- The Washington Times - Tuesday, August 31, 2010

For the low, low price of $1,400, you can order the world’s largest Swiss Army knife, complete with “87 precision-engineered tools, spanning 112 functions,” according to the venerable Hammacher Schlemmer catalog.

For a lot less money — $199 for an upgrade, $699 for the regular boxed product — you can get the world’s largest “Swiss Army knife of photo-editing software,” more popularly known as Adobe’s Photoshop CS5.

In both cases, we’re not talking about a product designed for everyone. The $1,400 knife would probably require a lead-lined pocket, or perhaps a wheelbarrow to carry it around. And Photoshop CS5 is well and truly a very serious tool for very serious photographers.

But if you are one of those, or if you aspire to be one of those, or if you need to work creatively with digital pictures, there is simply no better piece of software anywhere on earth than Photoshop CS5 — at least, none that I’ve seen.

Take high dynamic-range imaging, or HDR, which either merges multiple images of a photo, or digitally tunes an image, to produce a shot with a greater dynamic range of luminances between the darkest and lightest areas of a photograph. Translated into English, you can get a more “photo-realistic” view of a given scene, or, conversely, a more stylized one.

A photography student I know says you can achieve these kinds of results with a few hours of work at a computer. Me? I just clicked a couple of buttons in Photoshop and made a 2006 shot of the U.S. Capitol dome come out in all sorts of renderings. Very cool, I’d say.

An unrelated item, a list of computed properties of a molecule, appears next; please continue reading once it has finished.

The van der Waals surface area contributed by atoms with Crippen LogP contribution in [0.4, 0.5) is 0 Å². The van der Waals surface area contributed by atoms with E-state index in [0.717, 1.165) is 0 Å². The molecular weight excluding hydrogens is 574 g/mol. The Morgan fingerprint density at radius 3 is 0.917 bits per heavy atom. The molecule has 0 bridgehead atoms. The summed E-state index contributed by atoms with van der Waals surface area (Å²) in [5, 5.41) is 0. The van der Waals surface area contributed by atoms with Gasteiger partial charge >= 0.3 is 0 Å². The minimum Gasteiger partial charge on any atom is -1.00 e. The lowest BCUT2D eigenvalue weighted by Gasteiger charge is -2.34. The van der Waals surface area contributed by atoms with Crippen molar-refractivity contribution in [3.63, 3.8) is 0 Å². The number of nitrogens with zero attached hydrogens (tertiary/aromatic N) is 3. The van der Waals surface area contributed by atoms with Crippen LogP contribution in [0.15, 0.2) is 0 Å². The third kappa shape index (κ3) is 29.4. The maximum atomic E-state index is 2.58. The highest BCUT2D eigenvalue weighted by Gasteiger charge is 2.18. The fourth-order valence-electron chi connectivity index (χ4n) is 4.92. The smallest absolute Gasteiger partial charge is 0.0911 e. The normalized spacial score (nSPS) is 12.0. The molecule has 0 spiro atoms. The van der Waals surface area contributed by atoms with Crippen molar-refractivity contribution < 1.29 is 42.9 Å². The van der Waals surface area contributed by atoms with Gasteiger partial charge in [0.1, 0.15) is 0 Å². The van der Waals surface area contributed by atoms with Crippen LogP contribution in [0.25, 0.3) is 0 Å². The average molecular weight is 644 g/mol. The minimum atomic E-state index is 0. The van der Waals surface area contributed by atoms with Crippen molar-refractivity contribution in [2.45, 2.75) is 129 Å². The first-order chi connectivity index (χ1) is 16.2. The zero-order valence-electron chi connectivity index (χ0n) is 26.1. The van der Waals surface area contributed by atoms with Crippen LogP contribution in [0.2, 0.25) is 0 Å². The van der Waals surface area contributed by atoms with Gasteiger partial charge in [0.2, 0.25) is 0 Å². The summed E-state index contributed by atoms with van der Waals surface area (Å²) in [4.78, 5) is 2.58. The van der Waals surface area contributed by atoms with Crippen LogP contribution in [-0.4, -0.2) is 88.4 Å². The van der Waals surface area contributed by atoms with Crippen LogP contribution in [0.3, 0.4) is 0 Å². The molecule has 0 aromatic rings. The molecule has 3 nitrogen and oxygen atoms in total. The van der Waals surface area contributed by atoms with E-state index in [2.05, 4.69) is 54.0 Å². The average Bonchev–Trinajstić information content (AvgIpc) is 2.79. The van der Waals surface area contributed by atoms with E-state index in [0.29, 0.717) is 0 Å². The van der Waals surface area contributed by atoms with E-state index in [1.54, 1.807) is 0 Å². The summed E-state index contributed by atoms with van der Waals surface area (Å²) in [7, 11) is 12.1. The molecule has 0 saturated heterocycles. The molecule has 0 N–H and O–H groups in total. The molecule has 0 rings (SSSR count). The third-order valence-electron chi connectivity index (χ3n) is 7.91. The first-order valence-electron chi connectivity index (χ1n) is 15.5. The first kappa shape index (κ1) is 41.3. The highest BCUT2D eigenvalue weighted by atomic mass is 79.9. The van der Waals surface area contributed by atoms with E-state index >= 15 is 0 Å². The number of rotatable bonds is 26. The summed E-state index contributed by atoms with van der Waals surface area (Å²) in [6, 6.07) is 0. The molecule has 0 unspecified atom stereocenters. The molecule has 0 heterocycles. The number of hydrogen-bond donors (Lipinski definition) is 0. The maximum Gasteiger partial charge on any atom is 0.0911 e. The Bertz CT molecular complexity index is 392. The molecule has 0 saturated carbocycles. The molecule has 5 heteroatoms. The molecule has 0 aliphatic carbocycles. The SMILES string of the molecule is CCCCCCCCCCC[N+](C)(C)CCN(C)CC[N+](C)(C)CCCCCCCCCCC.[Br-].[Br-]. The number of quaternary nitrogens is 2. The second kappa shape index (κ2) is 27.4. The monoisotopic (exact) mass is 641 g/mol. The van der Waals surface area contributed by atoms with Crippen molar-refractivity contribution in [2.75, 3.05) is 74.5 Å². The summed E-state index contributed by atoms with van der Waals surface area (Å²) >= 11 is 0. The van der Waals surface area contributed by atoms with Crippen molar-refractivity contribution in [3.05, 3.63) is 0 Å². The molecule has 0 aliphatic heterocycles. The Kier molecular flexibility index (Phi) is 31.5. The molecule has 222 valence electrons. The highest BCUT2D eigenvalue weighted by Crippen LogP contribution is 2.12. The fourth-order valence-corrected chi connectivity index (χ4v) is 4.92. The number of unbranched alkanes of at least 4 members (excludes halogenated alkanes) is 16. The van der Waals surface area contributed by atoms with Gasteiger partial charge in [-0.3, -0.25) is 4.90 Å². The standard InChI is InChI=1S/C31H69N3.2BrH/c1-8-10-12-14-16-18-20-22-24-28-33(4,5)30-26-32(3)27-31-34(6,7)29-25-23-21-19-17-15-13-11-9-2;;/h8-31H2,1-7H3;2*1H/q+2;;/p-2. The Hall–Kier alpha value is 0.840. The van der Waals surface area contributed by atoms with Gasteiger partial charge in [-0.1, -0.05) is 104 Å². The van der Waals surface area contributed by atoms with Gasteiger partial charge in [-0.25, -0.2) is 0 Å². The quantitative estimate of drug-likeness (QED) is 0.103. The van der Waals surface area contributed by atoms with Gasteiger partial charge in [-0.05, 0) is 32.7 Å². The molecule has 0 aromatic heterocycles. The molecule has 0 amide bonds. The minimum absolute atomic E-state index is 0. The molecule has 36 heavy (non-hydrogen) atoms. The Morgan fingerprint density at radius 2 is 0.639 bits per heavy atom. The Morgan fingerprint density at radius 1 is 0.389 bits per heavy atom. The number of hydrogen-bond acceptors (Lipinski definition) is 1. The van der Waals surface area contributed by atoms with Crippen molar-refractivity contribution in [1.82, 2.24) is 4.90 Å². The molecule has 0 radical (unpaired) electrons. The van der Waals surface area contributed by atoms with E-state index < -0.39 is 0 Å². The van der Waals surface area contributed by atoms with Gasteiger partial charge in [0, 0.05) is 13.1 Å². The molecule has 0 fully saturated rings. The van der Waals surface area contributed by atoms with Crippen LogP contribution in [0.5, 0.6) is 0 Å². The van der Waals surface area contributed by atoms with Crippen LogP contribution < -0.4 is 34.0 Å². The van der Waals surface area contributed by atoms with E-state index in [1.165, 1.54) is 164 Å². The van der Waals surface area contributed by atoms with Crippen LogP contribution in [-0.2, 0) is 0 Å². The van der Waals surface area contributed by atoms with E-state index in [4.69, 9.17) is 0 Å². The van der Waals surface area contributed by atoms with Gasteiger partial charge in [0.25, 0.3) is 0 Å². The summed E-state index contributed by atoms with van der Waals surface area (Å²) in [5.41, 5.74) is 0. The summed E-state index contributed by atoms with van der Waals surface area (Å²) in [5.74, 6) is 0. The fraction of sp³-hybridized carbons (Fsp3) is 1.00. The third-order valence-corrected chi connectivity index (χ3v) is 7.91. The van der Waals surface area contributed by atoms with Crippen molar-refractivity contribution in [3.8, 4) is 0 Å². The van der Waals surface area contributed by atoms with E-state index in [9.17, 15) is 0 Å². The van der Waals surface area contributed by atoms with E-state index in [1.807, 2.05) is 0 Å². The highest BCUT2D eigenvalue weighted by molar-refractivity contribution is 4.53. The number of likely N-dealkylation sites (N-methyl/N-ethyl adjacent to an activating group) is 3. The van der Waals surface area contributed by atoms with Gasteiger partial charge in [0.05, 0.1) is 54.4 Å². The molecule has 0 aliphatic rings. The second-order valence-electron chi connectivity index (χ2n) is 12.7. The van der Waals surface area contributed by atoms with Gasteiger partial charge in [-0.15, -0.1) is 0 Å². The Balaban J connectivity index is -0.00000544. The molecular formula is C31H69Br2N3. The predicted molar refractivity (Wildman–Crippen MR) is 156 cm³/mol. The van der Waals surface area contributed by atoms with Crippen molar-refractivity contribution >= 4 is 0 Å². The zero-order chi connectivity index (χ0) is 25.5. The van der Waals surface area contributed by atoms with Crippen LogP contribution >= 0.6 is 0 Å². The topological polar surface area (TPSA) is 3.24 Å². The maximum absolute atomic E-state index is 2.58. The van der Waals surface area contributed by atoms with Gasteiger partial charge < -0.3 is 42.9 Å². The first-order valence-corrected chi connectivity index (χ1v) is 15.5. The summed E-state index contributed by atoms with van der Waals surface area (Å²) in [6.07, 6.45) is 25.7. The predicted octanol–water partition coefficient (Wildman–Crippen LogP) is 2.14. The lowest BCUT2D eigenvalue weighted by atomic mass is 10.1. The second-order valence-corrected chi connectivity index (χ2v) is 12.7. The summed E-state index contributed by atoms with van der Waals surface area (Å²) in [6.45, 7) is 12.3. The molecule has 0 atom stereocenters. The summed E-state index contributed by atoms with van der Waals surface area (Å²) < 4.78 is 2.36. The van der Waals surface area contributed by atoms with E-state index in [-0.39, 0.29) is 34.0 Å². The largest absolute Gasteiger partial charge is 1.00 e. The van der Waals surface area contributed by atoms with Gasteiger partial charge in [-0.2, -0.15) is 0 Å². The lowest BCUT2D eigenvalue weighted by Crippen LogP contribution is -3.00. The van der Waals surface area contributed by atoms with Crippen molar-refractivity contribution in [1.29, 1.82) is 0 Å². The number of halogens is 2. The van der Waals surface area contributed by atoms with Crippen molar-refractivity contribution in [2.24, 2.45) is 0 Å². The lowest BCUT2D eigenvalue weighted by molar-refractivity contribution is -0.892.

Now, move on to what some call “the ex factor,” and what I call the “Trotsky Conundrum.”

If you’ve dumped your significant other — or, if you’re Uncle Joe Stalin and you just had someone dump Trotsky from the Politburo — you may be stuck with all these old photos of the ex (or Leon) that you might still want to use. For Stalin’s minions, this required a razor blade applied to the negatives. For your ex, it’s a new feature called “Content-Aware Fill.”

Highlight the ex, drop them out of the photo, and Photoshop will take notice of the surroundings, such as the brick wall said “ex” was standing in front of, and fill in the missing person’s space with bricks. Another cool item, although Taylor Swift probably won’t release a single about “Just Another Picture to Content-Aware Fill” anytime soon.

The painting effects of Photoshop CS5 are equally breathtaking. You can touch up buildings, or other landscape elements (not to mention people) in all sorts of extraordinary ways, and the result is quite gorgeous. Among the specific painting features, Adobe says, are a “Mixer Brush, which offers on-canvas color blending; Bristle Tips, which let you create lifelike, textured brush strokes; [and] an onscreen color picker.” All I know is, this all packs a lot of power into one application.

At the same time, Photoshop does its normal tasks of straightening, sharpening and adjusting photos, manually or automatically, with ease. And yes, you can process images for the Web, for mobile devices or for use in print publications. As I said, this really is a highly versatile, all-in-one kind of application. It’s something you will want to have on your computer if working with photos is part of your daily life.

Another plus, to this reviewer at least, is that Photoshop CS5 remains a cross-platform application: You can get versions for Microsoft Windows and Apple’s Mac OS X platforms. Diversity reigns!

The bottom line, of course, is whether you really need to spend $700 (retail) for this product. Upgrading, at $199, is almost a no-brainer: Current users get so many new features that the price is, frankly, a steal. For the rest of us, if we don’t have an older version for which an upgrade may be obtained, it’ll take some thought.

But look at it this way: A new camera body or lens is often viewed, rightly, as an investment. Photoshop CS5 promises to repay great dividends to users who invest not only the cash, but also the effort to learn its many features.

E-mail mkellner@washingtontimes.com